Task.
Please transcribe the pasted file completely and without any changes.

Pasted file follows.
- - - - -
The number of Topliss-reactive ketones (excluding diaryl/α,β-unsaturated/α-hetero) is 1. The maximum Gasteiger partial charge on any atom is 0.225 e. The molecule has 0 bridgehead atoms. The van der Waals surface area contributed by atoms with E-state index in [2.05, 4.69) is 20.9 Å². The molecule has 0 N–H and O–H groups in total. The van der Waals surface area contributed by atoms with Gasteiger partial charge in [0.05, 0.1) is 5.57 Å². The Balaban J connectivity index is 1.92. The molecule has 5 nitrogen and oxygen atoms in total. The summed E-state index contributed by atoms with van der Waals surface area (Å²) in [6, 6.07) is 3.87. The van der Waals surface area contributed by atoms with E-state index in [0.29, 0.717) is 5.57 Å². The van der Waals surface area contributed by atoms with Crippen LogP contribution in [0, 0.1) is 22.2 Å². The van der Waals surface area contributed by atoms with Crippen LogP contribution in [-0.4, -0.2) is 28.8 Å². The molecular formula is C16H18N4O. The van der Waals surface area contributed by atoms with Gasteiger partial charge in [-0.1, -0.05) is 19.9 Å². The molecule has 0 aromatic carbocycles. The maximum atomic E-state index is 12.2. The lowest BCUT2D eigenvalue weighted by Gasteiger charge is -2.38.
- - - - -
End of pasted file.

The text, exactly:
The number of Topliss-reactive ketones (excluding diaryl/α,β-unsaturated/α-hetero) is 1. The maximum Gasteiger partial charge on any atom is 0.225 e. The molecule has 0 bridgehead atoms. The van der Waals surface area contributed by atoms with E-state index in [2.05, 4.69) is 20.9 Å². The molecule has 0 N–H and O–H groups in total. The van der Waals surface area contributed by atoms with Gasteiger partial charge in [0.05, 0.1) is 5.57 Å². The Balaban J connectivity index is 1.92. The molecule has 5 nitrogen and oxygen atoms in total. The summed E-state index contributed by atoms with van der Waals surface area (Å²) in [6, 6.07) is 3.87. The van der Waals surface area contributed by atoms with E-state index in [0.29, 0.717) is 5.57 Å². The van der Waals surface area contributed by atoms with Crippen LogP contribution in [0, 0.1) is 22.2 Å². The van der Waals surface area contributed by atoms with Crippen LogP contribution in [-0.4, -0.2) is 28.8 Å². The molecular formula is C16H18N4O. The van der Waals surface area contributed by atoms with Gasteiger partial charge in [-0.1, -0.05) is 19.9 Å². The molecule has 0 aromatic carbocycles. The maximum atomic E-state index is 12.2. The lowest BCUT2D eigenvalue weighted by Gasteiger charge is -2.38.